Internships Help You Develop Critical Skills
Besides applying skills you learned in the classroom to actual work challenges, internships help you develop soft skills, too. Whereas hard skills are the knowledge and training you have gained from classroom or work experience, soft skills are how you operate in a workplace, and include communication, teamwork, and “due diligence,” as UofSC student Reynard recalls learning during his internship at Ernst & Young Indonesia.
Hard skills are easier to teach in a classroom setting. One of the few ways to work on soft skills is by role-playing scenarios or getting real experience. For Vy, a UofSC student, taking an on-campus job with dining services allowed her to work on her interpersonal and communication skills before she graduated. Strengthening her skills helped her land a job in the London office of the Omerta Group, a leader in executive search.
These skills are sometimes overlooked, as Shrikant, a Cleveland State University student, pointed out. Shrikant completed a virtual internship with Koch Disruptive Technologies and emphasizes how important both hard and soft skills are to landing a job. “International students only think … having the knowledge to a particular sector is important to landing a job. But what I realized is the more skills you have [and] the more knowledge you have, the better your chances are for employment.”
For students who are worried about English being their second (or third, or fourth) language, an internship gives you an opportunity to improve your language skills. As Maoqin shared, his work-from-home internship at Facebook “offered a valuable chance for me to communicate with my manager and other students.”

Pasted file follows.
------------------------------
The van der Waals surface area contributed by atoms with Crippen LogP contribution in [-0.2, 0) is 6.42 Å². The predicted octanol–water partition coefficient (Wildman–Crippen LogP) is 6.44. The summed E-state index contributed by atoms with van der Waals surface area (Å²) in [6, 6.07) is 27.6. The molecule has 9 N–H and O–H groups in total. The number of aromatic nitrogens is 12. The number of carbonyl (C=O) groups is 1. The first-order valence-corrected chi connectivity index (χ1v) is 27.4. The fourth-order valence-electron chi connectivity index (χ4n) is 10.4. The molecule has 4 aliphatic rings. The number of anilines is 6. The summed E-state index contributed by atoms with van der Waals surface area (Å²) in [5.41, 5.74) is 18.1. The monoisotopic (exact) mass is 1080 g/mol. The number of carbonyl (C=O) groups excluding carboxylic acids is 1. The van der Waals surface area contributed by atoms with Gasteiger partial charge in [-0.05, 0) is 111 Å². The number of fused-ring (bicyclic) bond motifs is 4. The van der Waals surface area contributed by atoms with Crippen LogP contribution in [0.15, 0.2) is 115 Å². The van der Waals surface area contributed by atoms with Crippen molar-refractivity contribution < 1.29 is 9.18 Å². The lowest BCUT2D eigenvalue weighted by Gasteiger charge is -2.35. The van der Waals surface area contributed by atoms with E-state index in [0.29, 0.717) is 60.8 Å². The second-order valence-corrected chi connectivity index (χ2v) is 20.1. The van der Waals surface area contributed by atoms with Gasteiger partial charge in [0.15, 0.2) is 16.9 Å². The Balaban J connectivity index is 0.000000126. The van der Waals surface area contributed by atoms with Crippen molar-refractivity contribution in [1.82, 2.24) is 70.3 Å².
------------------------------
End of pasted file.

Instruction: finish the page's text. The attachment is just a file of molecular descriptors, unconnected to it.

Maoqin, who studies at University of Massachusetts, Amherst, also worked on his research and presentation skills. “I built a robust understanding of new media ... I learned so much about how to develop and contribute research-based marketing insights critical to corporate growth.”
Internships Grow Your Network
If your internship offers mentoring opportunities, be sure to participate! Mentors from your organization can share feedback for what you are doing well and what you need to work on, and can help you improve both your hard and soft skills. Additionally, working closely with a mentor who is an expert in your field can provide one-on-one guidance, both during your internship and after.
The people you work with at your internship also form a global network of individuals who can connect you with other experts in your industry. The introductions others can make will help you further expand your network, even beyond the company you are working with.
“UofSC and [the] Career Accelerator gave me a lot of networking opportunities,” says Shanshan, citing on-campus recruitment and career fairs as a great way to connect with potential employers.
“My advice for a student [who] wanted to come here to study is do not be shy, just be yourself and reach out to people,” emphasizes Vy. “People here are very friendly and they are eager to help you with anything you need.”
Regardless of what you want to pursue, your Career Accelerator advisors can connect you with the people and experiences that will help you move forward toward your dream job. “They made me more confident about myself on the possibilities that I could reach,” says Reynard.
Shanshan agrees: “I feel confident about my future career.”
Discover how Shorelight can help set you up for career success >